Last week, while hiking up Mt. Marcy with two of my boyhood friends, I was overcome with joy from a story.
Jon Miller, my neighbor in Mahopac, N.Y., turned to me during a particularly long stretch of nothingness and said, “You know the one thing I remember most about you from when we were kids?”
I had no idea, but I would have guessed either:
A. My love of Ken Griffey, Sr.
B. My jarring dorkiness.
C. My awful haircut.
“There was this time,” Jon said, “when we were all playing something in my front yard. Maybe football. And a car pulled up and a white woman rolled down her window. She and her husband were considering moving to Mahopac, and she asked whether there were a lot of black families in the neighborhood.” (For the record, Mahopac was white. V-e-r-y white and v-e-r-y socially conservative. And when someone asked such a question, she wasn’t seeking out diversity).
“You looked at her and, without pausing, said, ‘Oh, man, there’s a black family down in that house over there, a black family up the road there, a black family around the corner, a black family around the bend …’ I’ve never forgotten that.”
If this sounds like I’m looking for credit, I assure you I’m not. I was just a kid, and don’t even remember it happening. I do, however, consider the story to be an enormous tribute to my parents, who—even in the painfully homogenous world we occupied—insisted we embrace different cultures and experience as much of life as humanly possible. That’s a powerful ideal, and I absorbed it.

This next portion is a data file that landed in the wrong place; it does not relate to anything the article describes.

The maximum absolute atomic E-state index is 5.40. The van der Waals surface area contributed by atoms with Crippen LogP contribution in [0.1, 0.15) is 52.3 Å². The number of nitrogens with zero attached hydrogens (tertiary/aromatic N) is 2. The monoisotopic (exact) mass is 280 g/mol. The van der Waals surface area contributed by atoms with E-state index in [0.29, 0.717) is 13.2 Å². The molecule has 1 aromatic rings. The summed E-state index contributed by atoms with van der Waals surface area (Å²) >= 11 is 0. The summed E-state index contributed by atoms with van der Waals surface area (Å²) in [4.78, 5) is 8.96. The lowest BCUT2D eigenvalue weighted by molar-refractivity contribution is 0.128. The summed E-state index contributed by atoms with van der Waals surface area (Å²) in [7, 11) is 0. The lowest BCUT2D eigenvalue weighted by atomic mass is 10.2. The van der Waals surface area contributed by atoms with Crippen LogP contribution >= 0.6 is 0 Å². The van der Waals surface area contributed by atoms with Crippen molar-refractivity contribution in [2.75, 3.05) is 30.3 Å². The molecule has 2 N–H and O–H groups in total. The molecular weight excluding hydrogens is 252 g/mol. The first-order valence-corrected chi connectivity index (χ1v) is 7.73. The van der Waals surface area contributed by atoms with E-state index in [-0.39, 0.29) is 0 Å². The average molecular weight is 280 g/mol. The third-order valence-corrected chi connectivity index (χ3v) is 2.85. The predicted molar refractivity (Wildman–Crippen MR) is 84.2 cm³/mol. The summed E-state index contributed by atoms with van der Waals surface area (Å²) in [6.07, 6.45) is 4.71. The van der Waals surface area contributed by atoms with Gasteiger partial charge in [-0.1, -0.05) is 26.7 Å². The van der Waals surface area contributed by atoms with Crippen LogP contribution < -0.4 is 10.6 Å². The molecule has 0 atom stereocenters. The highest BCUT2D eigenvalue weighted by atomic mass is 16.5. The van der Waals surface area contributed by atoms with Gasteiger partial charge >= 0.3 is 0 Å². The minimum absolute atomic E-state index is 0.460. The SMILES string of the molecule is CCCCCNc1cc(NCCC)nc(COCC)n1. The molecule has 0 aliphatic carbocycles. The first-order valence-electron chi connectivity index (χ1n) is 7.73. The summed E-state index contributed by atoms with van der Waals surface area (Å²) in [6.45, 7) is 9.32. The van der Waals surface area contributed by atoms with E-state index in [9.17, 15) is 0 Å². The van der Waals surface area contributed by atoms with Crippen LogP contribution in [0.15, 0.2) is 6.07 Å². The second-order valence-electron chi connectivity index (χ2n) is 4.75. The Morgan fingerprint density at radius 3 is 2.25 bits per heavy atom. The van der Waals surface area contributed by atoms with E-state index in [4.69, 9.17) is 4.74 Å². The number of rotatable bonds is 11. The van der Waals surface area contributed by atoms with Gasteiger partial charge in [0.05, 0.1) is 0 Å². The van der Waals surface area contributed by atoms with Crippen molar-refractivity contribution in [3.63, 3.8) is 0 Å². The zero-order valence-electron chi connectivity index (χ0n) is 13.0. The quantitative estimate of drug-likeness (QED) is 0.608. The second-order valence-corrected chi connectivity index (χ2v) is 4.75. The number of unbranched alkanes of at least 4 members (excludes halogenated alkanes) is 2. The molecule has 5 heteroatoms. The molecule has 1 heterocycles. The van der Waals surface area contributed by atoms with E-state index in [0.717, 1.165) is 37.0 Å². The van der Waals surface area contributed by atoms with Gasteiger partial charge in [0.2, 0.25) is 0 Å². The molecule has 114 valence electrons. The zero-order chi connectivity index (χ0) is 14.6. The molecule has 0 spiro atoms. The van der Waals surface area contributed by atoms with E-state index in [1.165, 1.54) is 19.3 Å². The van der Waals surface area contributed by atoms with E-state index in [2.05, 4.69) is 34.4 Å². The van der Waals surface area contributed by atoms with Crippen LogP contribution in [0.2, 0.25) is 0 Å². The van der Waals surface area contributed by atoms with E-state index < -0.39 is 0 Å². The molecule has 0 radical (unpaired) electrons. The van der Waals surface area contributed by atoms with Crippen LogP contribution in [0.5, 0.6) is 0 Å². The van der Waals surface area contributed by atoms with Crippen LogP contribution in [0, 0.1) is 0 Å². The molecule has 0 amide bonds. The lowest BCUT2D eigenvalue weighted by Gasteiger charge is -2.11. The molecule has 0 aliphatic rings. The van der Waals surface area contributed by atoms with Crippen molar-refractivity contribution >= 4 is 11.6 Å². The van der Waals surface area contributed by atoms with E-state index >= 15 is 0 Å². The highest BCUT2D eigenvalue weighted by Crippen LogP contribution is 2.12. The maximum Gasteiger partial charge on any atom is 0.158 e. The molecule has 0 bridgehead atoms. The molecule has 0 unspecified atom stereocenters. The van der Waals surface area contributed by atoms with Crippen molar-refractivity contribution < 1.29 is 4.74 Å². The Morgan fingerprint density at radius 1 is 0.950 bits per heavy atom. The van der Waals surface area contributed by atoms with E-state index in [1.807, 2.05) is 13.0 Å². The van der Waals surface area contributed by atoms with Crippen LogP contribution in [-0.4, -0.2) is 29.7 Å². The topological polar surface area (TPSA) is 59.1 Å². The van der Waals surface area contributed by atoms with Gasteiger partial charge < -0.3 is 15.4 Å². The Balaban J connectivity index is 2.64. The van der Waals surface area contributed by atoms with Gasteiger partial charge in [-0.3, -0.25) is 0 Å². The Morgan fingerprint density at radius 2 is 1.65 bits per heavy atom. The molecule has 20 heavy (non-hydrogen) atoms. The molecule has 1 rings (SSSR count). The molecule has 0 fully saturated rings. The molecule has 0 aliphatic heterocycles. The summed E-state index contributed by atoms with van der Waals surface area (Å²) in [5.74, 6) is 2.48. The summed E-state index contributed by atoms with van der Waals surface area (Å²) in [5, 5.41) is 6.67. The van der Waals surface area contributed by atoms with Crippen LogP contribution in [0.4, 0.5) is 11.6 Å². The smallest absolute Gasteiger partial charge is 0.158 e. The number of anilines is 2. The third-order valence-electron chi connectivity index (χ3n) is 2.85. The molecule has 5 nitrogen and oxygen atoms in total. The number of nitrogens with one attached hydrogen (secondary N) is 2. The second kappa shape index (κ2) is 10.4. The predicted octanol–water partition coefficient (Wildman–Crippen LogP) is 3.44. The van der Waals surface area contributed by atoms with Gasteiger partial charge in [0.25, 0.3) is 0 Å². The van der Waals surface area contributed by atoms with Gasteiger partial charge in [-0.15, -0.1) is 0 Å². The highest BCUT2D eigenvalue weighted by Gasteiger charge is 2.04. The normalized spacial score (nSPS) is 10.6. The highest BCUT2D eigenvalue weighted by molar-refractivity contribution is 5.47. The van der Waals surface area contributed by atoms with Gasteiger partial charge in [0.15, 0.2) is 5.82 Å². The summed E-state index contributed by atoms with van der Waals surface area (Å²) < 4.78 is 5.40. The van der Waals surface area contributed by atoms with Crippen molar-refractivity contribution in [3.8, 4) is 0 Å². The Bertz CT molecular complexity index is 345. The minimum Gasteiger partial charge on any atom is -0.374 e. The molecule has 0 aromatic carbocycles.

I also think (and this is a pat on the back), it took some guts. At age 12 or 13, it would have been easy to say, “Nope, all white.” But I surely knew what they were seeking, and desired no part of it.
Strangely, this whole thing reminded me of one of the more cowardly moments this nation has witnessed in a while. Remember a bunch of months back, when an Iraq-based solider named Stephen Hill asked the GOP candidates about being able to serve openly … and was booed? Wait, here’s the video:
I remember, vividly, watching that and thinking, “Where’s the courage?” I’m not saying a Mitt Romney or Rick Perry has to support gays serving openly (thought, obviously, they should). But how could nary a one of the men and women on stage not stop the proceedings and say, “Look, I know this is a tough issue, but how dare you boo a member of our armed forces? How dare you? Gay, straight, whatever—that man is fighting for your freedom. Let’s not forget that. And let’s give him a round of applause for his service.”
Of course, that never happened. Because saying the right thing, and standing up, isn’t especially easy. Or comfortable.
Even for a 12-year old.
PS: This woman makes me sick.